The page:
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Parents, Your Kids Are Probably Not Special (And Neither Are We)

Of course your children are special to you, and it is great for you to tell them that! However, if everyone is special, then nobody is. Yet, trying to make everyone feel special seems to be the goal of childrens' sports leagues, parents, some preachers, and the culture at large. I would like to propose that we ought to focus less on our children being special and more on them being sacred and valuable.
Special - better, greater, or otherwise different from what is usual.
By definition, you are only special if you are superior to others in a certain group. You are special if you are one of the smartest, best looking, or most talented. When we focus on our children being special, they come to believe that being special makes them valuable and loved. One day most of our children will realize they are somewhat ordinary. Most will not be at the top of their graduating class. Statistically speaking, your children will probably not turn pro in whatever sport they play. If children come to believe that they are valuable and loved because they are special, what will happen when they realize they are not so special? Or perhaps even worse, what if they realize they truly are special and believe that makes them more valuable than others who do not excel as they do?
     In my counseling practice, I sit and talk with many who are in despair. At one time they were one of the smartest, most athletic, or most attractive. However, due to a natural decline or others simply catching up, at some point they began to realize they were more ordinary than they hoped. Because they learned to feel valuable due to their specialness, they began to despair and question their own worth.
     What if we began to believe that valuable does not equal special? Our children are valuable because they are sacred, not because they are special. They are created in the image of God, which makes them more valuable than being "special" could ever make them (Genesis 1:27). Not everyone can be special, but every human being is valuable beyond measure.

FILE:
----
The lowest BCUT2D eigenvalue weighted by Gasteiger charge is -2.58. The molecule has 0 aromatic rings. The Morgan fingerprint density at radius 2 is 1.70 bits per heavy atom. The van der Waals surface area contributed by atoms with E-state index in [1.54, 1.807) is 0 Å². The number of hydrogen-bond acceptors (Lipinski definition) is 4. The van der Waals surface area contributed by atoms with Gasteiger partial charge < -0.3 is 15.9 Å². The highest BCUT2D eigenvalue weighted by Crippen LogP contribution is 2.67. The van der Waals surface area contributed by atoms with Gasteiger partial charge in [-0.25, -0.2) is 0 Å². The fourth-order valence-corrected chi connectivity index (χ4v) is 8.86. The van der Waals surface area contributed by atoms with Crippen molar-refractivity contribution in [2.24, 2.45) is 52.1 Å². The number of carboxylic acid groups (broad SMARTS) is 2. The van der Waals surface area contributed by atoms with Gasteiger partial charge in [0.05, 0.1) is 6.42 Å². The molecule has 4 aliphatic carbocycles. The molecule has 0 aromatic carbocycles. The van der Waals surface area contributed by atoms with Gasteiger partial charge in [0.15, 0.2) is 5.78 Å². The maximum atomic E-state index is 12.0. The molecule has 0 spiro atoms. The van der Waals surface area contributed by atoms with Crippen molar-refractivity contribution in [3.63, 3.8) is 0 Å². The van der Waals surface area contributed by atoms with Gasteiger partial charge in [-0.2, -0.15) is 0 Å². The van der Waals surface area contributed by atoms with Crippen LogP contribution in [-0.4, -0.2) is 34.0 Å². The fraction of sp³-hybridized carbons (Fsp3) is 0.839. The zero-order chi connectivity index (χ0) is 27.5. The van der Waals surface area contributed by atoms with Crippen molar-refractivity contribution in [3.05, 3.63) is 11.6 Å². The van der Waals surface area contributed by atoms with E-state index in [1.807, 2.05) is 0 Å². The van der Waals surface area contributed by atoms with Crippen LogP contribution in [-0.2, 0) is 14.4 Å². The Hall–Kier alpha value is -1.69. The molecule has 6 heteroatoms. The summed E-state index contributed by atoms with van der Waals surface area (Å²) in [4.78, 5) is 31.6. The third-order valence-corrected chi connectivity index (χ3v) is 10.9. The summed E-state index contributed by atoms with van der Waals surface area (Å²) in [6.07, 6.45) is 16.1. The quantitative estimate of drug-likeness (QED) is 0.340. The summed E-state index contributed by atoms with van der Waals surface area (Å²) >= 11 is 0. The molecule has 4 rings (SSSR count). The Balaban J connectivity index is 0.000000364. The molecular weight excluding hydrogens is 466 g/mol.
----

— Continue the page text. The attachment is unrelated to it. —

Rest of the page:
As a parent of two sons, I want my boys to know that they are loved, valuable, and sacred. They are special to me, and I will tell them that often. However, I don't want to make specialness the focus. Bryce may or may not be the smartest in his kindergarten class in a few years. Blake may or may not be the most athletic on his Little League teams. Even if they are, I do not want them to believe that this specialness makes them loved and valued. One day, they most likely will not be the smartest and most athletic. When that day comes, I want them to know they are still valuable, sacred, and loved, because specialness was never the basis for their value in the first place.
     If this is true (and it is), then we do not have to be special parents and our children don't have to be special kids. We are all valuable and sacred, because we were fearfully and wonderfully knitted together by our Creator God (Psalm 139:13-14). We are sons, daughters, brothers, sisters, and friends. We are created in the image of Almighty God, and being special does not add an ounce of value to that!
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